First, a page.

Specific phobias in children are upsetting and debilitating because of the extreme fear and avoidance of animals, insects, needles, blood, vomit, enclosed spaces, heights, certain foods and noises, and many other situations that are part of day-to-day life. It is often difficult to engage children in therapeutic activities for phobias, because therapy can be seen as stigmatising, tiresome and ‘school-like’.
Given the popularity of gaming with children, we wanted to develop a “serious game” that can help them learn and apply clinically informed therapy techniques independently and intuitively without relying on lengthy explanations or demonstrations from a therapist.
The aim of the project is to develop a game to help children understand and apply graded exposure therapy for specific phobias. This can be done by translating the principles and techniques of a comprehensive graded exposure therapy programme into gaming mechanics, which age-appropriate playful activities accessed via a digital interface.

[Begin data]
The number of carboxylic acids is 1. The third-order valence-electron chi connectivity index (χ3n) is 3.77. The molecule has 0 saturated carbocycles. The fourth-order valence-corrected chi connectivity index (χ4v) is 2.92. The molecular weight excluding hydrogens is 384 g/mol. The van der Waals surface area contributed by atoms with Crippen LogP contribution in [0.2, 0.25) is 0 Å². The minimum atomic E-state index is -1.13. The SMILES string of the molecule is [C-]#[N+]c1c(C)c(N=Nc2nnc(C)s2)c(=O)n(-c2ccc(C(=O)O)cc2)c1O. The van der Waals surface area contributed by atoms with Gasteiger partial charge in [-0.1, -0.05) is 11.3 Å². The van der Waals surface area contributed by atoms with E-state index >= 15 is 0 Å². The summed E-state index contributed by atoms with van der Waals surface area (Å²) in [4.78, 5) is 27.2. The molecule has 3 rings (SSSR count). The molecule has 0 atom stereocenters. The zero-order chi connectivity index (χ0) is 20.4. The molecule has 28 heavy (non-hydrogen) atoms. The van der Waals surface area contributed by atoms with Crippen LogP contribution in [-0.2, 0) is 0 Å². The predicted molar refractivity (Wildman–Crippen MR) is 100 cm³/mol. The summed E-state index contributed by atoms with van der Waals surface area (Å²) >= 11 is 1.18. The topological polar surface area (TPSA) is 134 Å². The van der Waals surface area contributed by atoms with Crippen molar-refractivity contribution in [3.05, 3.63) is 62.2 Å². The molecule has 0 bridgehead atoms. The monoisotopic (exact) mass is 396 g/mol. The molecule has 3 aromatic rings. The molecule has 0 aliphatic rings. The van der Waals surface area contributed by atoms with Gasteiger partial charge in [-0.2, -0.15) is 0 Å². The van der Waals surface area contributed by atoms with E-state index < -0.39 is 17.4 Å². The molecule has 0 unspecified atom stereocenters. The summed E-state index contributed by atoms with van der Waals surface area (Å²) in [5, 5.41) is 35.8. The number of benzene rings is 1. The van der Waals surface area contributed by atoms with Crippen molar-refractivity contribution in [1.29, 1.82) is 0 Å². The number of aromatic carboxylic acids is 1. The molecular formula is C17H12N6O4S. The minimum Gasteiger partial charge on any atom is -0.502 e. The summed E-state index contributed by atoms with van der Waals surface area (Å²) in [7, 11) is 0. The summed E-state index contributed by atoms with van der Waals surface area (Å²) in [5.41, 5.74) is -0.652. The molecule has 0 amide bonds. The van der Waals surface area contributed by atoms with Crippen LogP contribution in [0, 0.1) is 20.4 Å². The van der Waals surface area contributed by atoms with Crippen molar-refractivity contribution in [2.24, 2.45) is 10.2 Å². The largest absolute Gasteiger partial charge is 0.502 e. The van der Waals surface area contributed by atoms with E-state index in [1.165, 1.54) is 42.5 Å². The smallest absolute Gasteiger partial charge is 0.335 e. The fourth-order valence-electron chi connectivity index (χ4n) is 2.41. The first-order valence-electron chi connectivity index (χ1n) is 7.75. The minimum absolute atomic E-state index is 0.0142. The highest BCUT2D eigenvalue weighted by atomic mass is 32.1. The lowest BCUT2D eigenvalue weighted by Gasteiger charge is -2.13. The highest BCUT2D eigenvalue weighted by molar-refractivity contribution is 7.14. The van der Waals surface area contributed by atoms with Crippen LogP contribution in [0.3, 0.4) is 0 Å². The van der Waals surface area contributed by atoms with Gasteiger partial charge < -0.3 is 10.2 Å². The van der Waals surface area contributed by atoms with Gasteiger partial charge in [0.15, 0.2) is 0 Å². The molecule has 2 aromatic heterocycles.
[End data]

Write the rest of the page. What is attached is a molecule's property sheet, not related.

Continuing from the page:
We held a series of co-production workshops that brough together the expertise of professionals from healthcare and education, the experience of children and adolescents, the support of parents and carers, and the skills of game designers and software engineers. The workshops with professionals and game designers included a presentation and a discussion group, whereas the workshops with children and parents were interactive with “physical” rather than digital games games, quizzes, panel shows, small group brainstorming, whole group discussions and wind-down activities.
|Wellcome Trust through the Centre for Future Health at the University of York (Knowledge Exchange, Impact & Translation - KIT Fund)
|01 January 2018
|31 December 2018